The Curb Cut Effect: How Making Public Spaces Accessible to People With Disabilities Helps Everyone
Behold, the curb cut: a wedge cut in an elevated curb to allow smooth passage between the sidewalk and the street.
They were originally designed to make public streets accessible to wheelchair users. (One of the first curb cuts in the U.S. was installed in Michigan in 1945, to help disabled World War II veterans). Today, everyone benefits, whether or not they have a physical disability.
If you’ve ever pushed a stroller, carried heavy bags, had joint pain, walked with crutches or a cane, or stumbled around drunk, curb cuts have helped you. When I suffered from a long bout of knee tendinitis that made walking on uneven surfaces (like stairs) painful, curb cuts made walking around more bearable.
The history of curb cuts teaches us two important principles.
1. Technology designed for disabled people can help everyone.
This is called the “curb cut effect,” and advocates for people with disabilities talk about it a lot. The idea that things that help people with disabilities can benefit everyone inspired the field of “universal design,” where buildings and objects are designed to be as usable as possible for everyone, regardless of age or ability.
2. When assistive technology becomes sufficiently ubiquitous and widely used, it is no longer considered assistive technology. It becomes “normal.”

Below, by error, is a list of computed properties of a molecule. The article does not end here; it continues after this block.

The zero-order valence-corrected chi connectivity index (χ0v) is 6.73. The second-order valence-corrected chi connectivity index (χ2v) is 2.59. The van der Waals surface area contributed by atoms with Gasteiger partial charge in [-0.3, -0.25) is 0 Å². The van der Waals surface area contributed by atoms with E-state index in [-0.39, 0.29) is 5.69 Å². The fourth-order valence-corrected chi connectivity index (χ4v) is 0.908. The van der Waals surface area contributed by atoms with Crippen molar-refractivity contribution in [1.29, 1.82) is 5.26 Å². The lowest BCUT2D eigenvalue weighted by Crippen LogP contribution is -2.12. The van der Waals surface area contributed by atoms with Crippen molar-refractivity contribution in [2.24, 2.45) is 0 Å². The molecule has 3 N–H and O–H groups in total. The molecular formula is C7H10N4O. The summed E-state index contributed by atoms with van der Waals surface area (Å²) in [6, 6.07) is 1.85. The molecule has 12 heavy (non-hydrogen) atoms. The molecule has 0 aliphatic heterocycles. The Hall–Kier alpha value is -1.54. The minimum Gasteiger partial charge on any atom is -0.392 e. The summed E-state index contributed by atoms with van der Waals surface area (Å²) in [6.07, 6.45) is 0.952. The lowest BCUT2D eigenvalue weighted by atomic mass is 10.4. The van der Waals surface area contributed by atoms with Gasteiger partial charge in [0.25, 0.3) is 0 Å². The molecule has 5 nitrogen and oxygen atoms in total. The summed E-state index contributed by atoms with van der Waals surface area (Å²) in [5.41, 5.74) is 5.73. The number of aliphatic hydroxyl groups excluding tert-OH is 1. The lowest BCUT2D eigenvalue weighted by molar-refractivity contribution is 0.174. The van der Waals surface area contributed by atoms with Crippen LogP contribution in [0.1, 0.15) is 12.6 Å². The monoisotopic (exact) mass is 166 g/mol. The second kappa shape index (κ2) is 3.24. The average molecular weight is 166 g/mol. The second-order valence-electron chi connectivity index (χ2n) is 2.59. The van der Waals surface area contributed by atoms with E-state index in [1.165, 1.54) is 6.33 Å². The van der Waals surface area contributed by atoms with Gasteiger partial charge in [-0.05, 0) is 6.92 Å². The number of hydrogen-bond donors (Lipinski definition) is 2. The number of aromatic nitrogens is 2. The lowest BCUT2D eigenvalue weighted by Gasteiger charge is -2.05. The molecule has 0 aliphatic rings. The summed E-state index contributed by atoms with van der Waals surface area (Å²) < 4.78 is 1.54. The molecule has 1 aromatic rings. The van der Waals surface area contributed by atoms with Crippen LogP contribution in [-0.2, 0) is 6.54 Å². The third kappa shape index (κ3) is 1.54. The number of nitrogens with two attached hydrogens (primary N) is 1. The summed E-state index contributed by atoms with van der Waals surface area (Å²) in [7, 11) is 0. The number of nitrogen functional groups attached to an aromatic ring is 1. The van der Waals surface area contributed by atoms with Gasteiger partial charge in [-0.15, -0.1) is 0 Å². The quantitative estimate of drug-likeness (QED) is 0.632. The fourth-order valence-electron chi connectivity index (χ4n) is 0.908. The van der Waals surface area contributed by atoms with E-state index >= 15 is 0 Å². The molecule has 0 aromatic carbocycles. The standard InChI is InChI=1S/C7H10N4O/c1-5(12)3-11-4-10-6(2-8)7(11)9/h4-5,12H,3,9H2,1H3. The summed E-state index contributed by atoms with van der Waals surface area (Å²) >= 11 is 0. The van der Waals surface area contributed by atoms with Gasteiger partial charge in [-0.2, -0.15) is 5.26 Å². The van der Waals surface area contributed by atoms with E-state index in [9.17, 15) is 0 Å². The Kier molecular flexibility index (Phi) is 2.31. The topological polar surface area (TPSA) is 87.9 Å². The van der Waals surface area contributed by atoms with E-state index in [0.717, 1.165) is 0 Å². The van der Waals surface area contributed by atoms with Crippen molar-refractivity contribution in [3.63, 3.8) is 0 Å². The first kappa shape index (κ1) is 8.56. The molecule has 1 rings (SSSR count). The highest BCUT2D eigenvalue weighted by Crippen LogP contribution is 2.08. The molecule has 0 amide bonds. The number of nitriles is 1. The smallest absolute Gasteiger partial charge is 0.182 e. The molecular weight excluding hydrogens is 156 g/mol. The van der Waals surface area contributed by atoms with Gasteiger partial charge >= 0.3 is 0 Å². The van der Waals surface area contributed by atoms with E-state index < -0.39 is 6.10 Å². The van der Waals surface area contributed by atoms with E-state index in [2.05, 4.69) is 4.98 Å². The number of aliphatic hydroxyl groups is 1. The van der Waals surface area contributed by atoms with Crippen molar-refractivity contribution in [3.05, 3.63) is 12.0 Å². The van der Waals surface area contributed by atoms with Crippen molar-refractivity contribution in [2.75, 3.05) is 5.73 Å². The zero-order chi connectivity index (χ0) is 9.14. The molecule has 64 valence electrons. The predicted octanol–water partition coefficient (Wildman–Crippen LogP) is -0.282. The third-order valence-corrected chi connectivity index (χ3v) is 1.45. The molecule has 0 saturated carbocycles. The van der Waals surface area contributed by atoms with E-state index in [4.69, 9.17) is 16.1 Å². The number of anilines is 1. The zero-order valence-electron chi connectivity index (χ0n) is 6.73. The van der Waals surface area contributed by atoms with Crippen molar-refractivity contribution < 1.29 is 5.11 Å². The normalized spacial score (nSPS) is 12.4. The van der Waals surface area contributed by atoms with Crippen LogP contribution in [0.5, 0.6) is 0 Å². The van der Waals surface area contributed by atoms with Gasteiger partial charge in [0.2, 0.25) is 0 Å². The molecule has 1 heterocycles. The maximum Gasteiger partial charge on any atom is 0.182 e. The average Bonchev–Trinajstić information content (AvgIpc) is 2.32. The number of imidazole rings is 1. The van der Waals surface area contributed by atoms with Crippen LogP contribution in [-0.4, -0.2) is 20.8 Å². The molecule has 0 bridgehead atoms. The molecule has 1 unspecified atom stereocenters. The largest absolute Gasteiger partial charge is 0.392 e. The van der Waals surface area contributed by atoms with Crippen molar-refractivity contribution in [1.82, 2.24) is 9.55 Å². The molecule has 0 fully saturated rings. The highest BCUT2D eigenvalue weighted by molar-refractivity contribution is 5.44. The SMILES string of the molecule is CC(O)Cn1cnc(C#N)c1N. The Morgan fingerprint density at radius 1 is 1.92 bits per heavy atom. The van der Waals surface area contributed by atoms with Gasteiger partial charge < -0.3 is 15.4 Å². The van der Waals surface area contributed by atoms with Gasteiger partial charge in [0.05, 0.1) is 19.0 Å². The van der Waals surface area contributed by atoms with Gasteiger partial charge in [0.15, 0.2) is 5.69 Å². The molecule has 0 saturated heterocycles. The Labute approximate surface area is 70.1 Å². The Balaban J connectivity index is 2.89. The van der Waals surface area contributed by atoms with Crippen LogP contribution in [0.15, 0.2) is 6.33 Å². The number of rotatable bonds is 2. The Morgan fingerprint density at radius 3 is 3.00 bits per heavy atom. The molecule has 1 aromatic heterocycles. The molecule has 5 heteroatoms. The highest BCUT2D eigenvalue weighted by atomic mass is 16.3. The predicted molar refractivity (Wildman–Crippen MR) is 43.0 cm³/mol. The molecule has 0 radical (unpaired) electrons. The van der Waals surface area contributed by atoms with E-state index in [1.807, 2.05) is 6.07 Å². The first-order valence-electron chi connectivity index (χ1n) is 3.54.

Because curb cuts are so ubiquitous, they are no longer branded as “assistive technology,” and we forget their origins as accommodations for disabled people.
Curb cuts are the best examples of these principles, but they apply more broadly. Furthermore, not only are devices for disabled people likely to make tasks easier for abled people, but also, labor-saving devices help disabled people even more than the general population. What merely makes a task easier for someone without disabilities can make it possible for someone with disabilities.
Moreover, these principles apply not only to assistive technology that helps with physical movement, but also that which helps with sensory processing and cognition.
For example, closed captions and transcripts were designed to help deaf people understand movies without needing to hear the dialogue and sound effects. It doesn’t take much imagination to see how it can help hearing people with auditory processing difficulties, people who like to talk during films, or people trying to watch TV in noisy bars. Yet some people without these challenges find closed captions annoying and turn them off.
Turns out, those people are missing out.
Given how vocal anti-captions people can be, one might expect college and university students without disabilities to dislike closed captions or transcripts, whether or not these benefit their learning. But in fact, a large nationwide survey found that almost all students believed that captions helped them.
Oregon State University and 3Play Media surveyed 2,124 students from 15 public and private universities across the United States. (A summary and full report of the findings can be found here). These included both undergraduate and graduate students, and most attended public, four-year schools.
Almost all students (98.6%) said captions are helpful.
Almost three quarters of the students (71%) reported using captions in face-to-face and online classrooms, and 85% said they used video transcripts.
Interestingly, the most common reason for using captions was as a “learning aid” (76%) as opposed to poor audio or video quality (22%), the instructor’s accent (8%), convenience (5%) or disability accommodations (6%).